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Work in Your Strengths!

March 05, 20244 min read

I regularly see a theme trend in the lives of my clients. Many leaders remove themselves from working in their strengths and choose to work in areas of weakness.

No one is good at everything. As most of you know, leaders wear many hats. One secret in being successful is choosing wisely what hats you wear.

I regularly advise my clients to “work in their strengths.” This concept can literally change your organization and your life! Discover 4 keys to working in your strengths below.

Discover Your Strengths

Key #1 – Clarify Your Strengths!

Defining your strengths shouldn’t be hard for most people. What are you really good at doing? Consider rating yourself on a scale from 1 to 5 in the following 6 areas. Better yet, ask your spouse or co-workers to rate you.

Connecting with People                 

1    2    3    4    5

Organization & Details       

1    2    3        4    5

Financial Management        

1    2    3    4    5

Communication/Public Speaking               

1    2    3    4    5

Personnel/Recruiting Volunteers                

1    2    3    4    5

Strategy & Planning             

1    2    3    4    5

The higher you rate, the better you are at particular roles. While there are other areas of importance, these 6 categories are significant in any organization and leadership position. Most likely, one or two of these areas stand out in your life. It’s the area you perform the best.

Use Your Strengths

Tip #2 – Utilize Your Strengths!

Think about how you use your time. Do you spend the most time in areas where you perform the best? In other words, do you work primarily in your strengths?

It might surprise you that many leaders regularly remove themselves from their strengths and work in areas of weakness. This is particularly true when you lead a growing organization. 

You don’t really feel you have the help you need. The work needs to get done. You are the only one who really can do it. Little by little, you take on one job after another.

Before you know it, you are spread too thin. Most importantly, you have removed yourself from your strengths and find yourself doing too many things that you do not do well.

Working outside of your strengths increases stress, fatigue, and discouragement. It’s just hard to work in areas unnatural to you.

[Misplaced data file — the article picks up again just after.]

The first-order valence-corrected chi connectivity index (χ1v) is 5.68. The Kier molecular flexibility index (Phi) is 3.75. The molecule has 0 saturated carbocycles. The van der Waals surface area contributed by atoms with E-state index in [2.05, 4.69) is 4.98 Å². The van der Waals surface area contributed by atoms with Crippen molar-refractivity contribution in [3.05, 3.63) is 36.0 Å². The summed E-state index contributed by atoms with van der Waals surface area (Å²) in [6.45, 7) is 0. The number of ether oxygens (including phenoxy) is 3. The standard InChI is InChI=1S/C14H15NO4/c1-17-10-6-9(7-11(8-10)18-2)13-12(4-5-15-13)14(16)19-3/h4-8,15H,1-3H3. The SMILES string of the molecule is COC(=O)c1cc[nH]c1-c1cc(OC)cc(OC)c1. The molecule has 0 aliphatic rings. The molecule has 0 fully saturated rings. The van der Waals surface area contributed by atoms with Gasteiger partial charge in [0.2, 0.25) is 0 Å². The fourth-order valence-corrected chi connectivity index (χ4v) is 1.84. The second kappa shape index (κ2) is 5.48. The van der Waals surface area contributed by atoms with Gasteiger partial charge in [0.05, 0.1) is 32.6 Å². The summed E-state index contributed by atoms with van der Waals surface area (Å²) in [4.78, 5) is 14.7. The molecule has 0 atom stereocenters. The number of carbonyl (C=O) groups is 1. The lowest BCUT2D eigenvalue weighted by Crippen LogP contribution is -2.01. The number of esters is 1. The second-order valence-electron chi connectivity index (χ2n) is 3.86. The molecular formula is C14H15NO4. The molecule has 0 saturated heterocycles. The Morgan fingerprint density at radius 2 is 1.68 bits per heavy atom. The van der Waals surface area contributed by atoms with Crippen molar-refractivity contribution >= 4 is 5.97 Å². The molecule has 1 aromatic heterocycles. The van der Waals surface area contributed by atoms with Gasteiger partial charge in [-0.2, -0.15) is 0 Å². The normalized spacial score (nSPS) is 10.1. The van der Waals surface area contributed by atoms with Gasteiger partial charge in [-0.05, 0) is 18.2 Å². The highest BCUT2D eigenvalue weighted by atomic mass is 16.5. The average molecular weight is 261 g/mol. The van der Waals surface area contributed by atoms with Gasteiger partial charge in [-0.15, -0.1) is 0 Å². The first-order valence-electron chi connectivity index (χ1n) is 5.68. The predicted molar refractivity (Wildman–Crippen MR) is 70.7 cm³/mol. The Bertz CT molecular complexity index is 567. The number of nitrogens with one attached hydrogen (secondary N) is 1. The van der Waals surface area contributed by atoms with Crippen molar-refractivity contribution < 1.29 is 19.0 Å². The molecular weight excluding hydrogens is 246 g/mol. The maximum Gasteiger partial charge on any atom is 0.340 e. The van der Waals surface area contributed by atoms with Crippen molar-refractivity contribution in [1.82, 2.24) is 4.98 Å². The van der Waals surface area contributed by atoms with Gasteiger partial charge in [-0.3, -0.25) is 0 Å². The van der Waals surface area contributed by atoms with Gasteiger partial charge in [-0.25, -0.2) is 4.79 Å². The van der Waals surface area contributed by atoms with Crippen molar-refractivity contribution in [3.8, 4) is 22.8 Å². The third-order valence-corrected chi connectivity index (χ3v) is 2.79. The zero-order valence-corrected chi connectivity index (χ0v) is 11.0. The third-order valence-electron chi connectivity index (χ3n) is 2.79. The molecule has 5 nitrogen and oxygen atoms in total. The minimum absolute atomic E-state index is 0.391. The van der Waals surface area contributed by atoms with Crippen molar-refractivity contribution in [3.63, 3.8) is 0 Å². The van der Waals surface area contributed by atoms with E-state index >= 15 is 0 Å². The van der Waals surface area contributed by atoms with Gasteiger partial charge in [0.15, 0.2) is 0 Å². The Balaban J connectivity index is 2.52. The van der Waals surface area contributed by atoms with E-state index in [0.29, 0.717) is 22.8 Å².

On the other hand, working in your strengths energizes you. It’s always easier to work in areas you do well. In fact, sometimes it doesn’t really feel like work. After all, you are good at it, and it is natural and exciting to you.

Work in Your Strengths

Tip #3 – Complement Your Strengths!

What about all the areas that are not your strengths? Who is going to do those tasks? Initially, you may need to continue doing them but recognize that you are not the one to continue doing them.

The problem is not that you cannot do them, but if you do them, you will not be doing something else. That something else is taking advantage of what you do well. 

One example is the area of organization.  Many leaders spend a great deal of time organizing promotions.  If this is not one of your strengths, it likely takes a great deal of time and creates a great amount of weekly or monthly frustration. Why not consider finding someone else to perform this work?  If possible, hire someone to do those things.  If not, find a volunteer who has good organizational skills and empower that person.

Focus On Your Strengths


Tip #4 – Enjoy Your Strengths!

Working in your strengths is fun! You are good at it. You enjoy it. Doing so moves your company ahead.    

For example, if you are good at connecting, focusing on contacting people will grow your company and build deep relationships.  Removing the weekly tasks that you really don’t perform well frees you to connect with people and grow the company.       

Why would you want to work at something you don’t do well? It is painful and unproductive. Sure, you might save a few dollars, but you will likely wear yourself out.  Stretching yourself by working in areas of weakness will limit your ability to provide good leadership for your company.  

Working in your strengths provides air for your wings. You will find yourself re-energized and excited about life and work. After all, you are “working in your strengths.”


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Dave Pennington PhD

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